Will the next several decades signal the African continent's arrival as an economic power?
China appears to think so, and -- much to the concern of the U.S. -- it has invested lots of time and money in some African countries.
On Monday, for example, Chinese President Xi Jinping met in Beijing with Zimbabwe's long-time leader, Robert Mugabe. The two reportedly discussed additional ways the People's Republic could economically assist Zimbabwe -- a nation Mugabe has ruled since its independence in 1980 and whose despotic policies have driven away many foreign investors.
According to recent analysis by the Brookings Institution, China surpassed the U.S. as Africa's largest trading partner five years ago. It noted China-Africa trade reached $198.5 billion in 2012, compared to $99.8 billion in U.S.-Africa trade over the same period.
No wonder President Barack Obama has been very public in his courting of African interests.
Earlier this month, he invited to Washington dozens of African heads of state, as well hundreds of government officials and representatives from over 90 American and African companies, for a three-day U.S.-Africa Leaders Summit.
The Obama administration and private U.S. business are also committing $33 billion to improve Africa's infrastructure, while strengthening economic times and boosting trade.
"We have to do better, much better," President Obama remarked during the summit. "I want Africans buying more American products, I want Americans buying more African products."
But Beijing appears to have a head start over Washington when it comes to investments in Africa, thanks to China's decades of demand for the raw materials needed to help power its historic economic growth.
"China is looking primarily in Africa for energy resources, oil and gas and minerals, particularly iron ore and copper, to help fuel its its economic growth boom, its growing economy and a push on construction and infrastructure within China," said Jennifer Cooke, director of the African Program at the Washington, D.C.-based Center for Strategic and International Studies.
Cooke noted that, while China's motivation in Africa has been primarily commercial, it has increased its diplomatic and cultural presence in the region and has ratcheted-up aid and economic assistance.
According to the Brookings Institution, close to 46 percent of China's overall foreign aid in 2009 -- 256.9 billion Chinese yuan, or about $41.6 billion U.S. -- went to African countries.
Chinese companies are also investing in expanding construction and infrastructure in some African countries, whereas private U.S. companies, according to Cooke, "have been much more risk-averse and see other opportunities, better opportunities, elsewhere in the world."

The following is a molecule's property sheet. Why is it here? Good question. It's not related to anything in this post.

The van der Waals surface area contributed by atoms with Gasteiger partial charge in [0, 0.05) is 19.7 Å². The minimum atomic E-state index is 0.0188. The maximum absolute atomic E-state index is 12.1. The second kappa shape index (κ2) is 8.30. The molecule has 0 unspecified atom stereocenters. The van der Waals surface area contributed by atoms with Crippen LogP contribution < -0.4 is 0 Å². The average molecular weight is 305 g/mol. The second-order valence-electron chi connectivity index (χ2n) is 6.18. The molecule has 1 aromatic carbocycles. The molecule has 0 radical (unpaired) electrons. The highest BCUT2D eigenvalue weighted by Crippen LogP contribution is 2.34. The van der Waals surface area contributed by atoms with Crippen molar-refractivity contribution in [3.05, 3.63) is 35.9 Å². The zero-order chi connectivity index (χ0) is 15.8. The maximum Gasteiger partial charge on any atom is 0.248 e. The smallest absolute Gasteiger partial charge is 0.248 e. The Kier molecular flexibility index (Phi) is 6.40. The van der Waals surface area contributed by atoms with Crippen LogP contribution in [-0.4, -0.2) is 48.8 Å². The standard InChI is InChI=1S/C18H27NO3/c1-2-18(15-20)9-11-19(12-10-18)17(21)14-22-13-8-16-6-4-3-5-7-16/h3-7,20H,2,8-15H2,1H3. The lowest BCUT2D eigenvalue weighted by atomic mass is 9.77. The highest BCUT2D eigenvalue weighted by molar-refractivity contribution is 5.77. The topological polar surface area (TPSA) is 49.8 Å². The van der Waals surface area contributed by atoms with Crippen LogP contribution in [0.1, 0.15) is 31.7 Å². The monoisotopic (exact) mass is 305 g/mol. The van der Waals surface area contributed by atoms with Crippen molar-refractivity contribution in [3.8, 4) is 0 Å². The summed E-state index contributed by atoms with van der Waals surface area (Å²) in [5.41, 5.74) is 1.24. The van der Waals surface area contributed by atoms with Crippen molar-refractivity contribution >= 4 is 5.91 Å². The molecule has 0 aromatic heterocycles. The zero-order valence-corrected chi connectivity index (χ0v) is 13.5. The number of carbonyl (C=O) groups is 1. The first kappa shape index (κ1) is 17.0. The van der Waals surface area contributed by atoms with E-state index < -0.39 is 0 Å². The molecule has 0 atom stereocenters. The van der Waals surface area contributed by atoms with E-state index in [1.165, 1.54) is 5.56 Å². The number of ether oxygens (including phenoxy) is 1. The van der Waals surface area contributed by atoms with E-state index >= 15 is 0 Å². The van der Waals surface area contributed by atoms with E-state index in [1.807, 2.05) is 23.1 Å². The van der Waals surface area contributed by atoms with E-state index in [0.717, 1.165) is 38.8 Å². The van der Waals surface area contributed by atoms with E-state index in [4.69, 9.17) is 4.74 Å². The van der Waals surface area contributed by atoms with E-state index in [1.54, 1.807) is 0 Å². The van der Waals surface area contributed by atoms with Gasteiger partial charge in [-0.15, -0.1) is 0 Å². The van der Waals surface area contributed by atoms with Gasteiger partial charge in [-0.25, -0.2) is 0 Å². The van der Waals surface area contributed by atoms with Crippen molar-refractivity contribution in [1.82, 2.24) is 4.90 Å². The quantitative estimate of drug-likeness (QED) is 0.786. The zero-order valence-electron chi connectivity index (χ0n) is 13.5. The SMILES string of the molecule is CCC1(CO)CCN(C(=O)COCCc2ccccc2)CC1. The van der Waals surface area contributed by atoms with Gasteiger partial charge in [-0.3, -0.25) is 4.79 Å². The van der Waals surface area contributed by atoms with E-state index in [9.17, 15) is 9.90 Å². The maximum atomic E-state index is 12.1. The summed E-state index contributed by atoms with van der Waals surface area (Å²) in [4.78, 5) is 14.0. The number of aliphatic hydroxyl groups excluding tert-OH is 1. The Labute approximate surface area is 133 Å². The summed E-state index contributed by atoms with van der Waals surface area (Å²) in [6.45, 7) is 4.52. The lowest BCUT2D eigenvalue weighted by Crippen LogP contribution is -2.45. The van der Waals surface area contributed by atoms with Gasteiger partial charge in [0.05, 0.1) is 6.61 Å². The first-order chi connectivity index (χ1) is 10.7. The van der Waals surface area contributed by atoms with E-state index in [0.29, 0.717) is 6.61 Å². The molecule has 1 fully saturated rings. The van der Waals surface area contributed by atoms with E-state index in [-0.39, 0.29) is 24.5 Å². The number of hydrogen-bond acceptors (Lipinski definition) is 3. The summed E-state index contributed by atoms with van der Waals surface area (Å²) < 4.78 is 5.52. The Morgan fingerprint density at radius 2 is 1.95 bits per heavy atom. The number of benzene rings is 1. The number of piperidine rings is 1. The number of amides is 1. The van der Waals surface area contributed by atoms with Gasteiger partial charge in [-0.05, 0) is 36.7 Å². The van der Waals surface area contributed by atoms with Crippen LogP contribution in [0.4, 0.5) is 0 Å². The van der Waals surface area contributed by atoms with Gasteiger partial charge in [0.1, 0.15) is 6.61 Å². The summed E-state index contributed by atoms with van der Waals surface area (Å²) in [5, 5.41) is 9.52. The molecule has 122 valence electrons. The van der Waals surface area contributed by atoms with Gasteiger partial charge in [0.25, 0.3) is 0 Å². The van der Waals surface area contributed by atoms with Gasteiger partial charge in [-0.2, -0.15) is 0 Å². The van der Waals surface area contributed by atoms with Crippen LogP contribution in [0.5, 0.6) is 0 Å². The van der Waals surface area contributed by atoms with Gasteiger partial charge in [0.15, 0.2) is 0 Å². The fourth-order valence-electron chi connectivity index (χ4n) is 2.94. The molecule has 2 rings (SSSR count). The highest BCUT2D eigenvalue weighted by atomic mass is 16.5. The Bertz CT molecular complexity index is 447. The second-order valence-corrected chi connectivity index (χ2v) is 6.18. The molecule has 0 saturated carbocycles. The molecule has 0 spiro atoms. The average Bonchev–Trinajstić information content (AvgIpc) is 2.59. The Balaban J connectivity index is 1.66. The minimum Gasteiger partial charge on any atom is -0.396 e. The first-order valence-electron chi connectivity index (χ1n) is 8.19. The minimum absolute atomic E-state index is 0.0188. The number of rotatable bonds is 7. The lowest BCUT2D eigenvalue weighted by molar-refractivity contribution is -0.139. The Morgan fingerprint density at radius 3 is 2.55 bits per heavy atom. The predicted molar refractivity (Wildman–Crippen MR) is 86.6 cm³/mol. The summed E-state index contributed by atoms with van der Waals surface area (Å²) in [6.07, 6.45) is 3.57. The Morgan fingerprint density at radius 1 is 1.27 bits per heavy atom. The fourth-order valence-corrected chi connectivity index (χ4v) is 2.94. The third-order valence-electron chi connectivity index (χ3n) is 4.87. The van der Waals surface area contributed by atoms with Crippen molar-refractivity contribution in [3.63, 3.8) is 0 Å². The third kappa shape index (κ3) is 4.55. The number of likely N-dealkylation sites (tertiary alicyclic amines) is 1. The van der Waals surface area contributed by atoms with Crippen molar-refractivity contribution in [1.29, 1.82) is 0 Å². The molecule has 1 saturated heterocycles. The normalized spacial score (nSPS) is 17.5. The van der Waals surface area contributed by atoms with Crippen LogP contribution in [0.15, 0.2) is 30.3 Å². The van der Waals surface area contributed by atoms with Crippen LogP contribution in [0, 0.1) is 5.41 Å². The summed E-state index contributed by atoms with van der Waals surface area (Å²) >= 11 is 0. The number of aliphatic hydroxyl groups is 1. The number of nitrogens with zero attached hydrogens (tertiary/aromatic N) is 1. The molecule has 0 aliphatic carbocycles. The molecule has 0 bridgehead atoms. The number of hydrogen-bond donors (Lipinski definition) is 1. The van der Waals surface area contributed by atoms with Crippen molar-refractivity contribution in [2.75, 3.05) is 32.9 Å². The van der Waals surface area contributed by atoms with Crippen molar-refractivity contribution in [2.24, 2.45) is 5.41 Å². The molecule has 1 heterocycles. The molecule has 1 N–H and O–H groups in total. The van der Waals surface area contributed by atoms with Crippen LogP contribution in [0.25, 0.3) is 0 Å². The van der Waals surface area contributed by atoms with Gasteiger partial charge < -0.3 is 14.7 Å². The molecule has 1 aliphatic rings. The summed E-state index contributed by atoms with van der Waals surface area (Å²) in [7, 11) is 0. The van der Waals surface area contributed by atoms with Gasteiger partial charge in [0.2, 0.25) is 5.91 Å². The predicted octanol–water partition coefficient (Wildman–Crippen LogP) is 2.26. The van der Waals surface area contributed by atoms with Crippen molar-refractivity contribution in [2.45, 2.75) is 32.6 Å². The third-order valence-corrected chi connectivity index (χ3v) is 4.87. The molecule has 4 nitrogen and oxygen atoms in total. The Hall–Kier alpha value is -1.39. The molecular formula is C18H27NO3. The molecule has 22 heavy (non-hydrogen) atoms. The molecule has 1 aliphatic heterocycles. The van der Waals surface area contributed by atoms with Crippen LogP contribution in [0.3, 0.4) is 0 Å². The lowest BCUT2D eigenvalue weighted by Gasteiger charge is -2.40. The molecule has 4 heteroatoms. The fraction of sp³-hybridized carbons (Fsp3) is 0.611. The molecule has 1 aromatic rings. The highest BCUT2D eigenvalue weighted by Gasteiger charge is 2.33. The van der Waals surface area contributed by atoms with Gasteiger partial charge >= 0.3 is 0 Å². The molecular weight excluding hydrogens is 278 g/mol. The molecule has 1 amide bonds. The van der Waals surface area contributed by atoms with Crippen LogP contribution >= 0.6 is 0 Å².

However, that trend appears to be changing, especially as the Chinese economy slows and American business interests take a fresh look at the African market.
Despite years of dire headlines, Cooke noted, "Africa is not all disease, conflict and poverty. There are opportunities for high returns on investment, big deals both in the extractive industries but also in banking, in infrastructure, in telecommunications and IT. So, the U.S., I think, is waking up to that fact."
Plus, some African nations are much more integrated into the global economy. Cooke said while some countries in Africa have gone through commodity booms in the past, the current economic landscape is different, with annual GDP growth rising at an average rate of 5 percent across the continent over the past decade.
With those stronger economies, African governments are diversifying their business interests into other sectors, which in turn is attracting more international investment while helping create a growing consumer-oriented middle class.
Cooke added that in recent years, China's approach to investment in Africa has been very popular there. Unlike the West, China has no colonial or slave trade history in the region. And in some African nations, such as Zimbabwe, the People's Republic is remembered fondly for its support of post-colonial liberation movements during the 1960s and 70s.
However, while many African governments embraced China's economic engagement starting in the 1990s, resentment has also surfaced. A flood of inexpensive Chinese textiles into Africa has hurt some local manufacturing economies and costing African workers their jobs.
And the influx of Chinese workers to Africa has also created tensions.
"China often brings its own workers, environmental standards and worker safety issues," said Cooke. "There were big protests in Zambia because of an explosion and a big mining accident in a Chinese-owned firm. And in Gabon there was a push-back, because a Chinese oil company hadn't done the due diligence on the environmental impact of oil exploration."
So, the U.S. is still in the race. A recent Pew Research Center survey found a majority of sub-Sarharan African countries welcome economic investment from both the U.S. and China.
At the same time, Cooke warns investors -- and others -- against looking at Africa as a monolithic entity.
"It's a continent of 54 countries, hugely diverse in political, economic and security terms," she said. "And there are some countries that are not doing well at all. So, when we talk about Africa rising, there are some countries that are beginning to get it right, in terms of strategic thinking about investment and growth. But others are really mired in corruption, or in conflict and insecurity and political instability."
But at the same time, Cooke pointed out that more African governments have revised their economic strategies when it comes to directing overseas investment to their nations, focusing on domestic investment in infrastructure, power and the other essentials that help to keep an economy moving.
"There is a younger generation that is a little bit more economically savvy, with better macroeconomic management," she added. "And that's making a difference."